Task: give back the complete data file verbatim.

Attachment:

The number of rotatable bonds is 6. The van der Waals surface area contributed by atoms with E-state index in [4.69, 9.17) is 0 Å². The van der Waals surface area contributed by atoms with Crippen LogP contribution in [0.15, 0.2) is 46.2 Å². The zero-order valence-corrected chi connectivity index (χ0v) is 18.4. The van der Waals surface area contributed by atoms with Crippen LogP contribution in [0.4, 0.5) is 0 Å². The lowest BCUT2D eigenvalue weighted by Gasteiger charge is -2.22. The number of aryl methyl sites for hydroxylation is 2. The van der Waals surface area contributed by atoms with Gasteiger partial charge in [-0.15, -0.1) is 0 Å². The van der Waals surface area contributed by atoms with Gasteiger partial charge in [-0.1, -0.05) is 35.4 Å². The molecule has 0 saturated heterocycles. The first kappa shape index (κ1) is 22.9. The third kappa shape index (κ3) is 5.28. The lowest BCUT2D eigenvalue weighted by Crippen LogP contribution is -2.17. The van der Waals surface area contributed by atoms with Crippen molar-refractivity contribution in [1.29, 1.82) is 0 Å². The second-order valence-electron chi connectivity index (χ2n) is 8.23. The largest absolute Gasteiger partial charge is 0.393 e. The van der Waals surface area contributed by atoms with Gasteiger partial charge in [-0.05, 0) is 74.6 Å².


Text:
The number of rotatable bonds is 6. The van der Waals surface area contributed by atoms with E-state index in [4.69, 9.17) is 0 Å². The van der Waals surface area contributed by atoms with Crippen LogP contribution in [0.15, 0.2) is 46.2 Å². The zero-order valence-corrected chi connectivity index (χ0v) is 18.4. The van der Waals surface area contributed by atoms with Crippen LogP contribution in [0.4, 0.5) is 0 Å². The lowest BCUT2D eigenvalue weighted by Gasteiger charge is -2.22. The number of aryl methyl sites for hydroxylation is 2. The van der Waals surface area contributed by atoms with Gasteiger partial charge in [-0.15, -0.1) is 0 Å². The van der Waals surface area contributed by atoms with Gasteiger partial charge in [-0.1, -0.05) is 35.4 Å². The molecule has 0 saturated heterocycles. The first kappa shape index (κ1) is 22.9. The third kappa shape index (κ3) is 5.28. The lowest BCUT2D eigenvalue weighted by Crippen LogP contribution is -2.17. The van der Waals surface area contributed by atoms with Crippen molar-refractivity contribution in [1.29, 1.82) is 0 Å². The second-order valence-electron chi connectivity index (χ2n) is 8.23. The largest absolute Gasteiger partial charge is 0.393 e. The van der Waals surface area contributed by atoms with Gasteiger partial charge in [-0.05, 0) is 74.6 Å².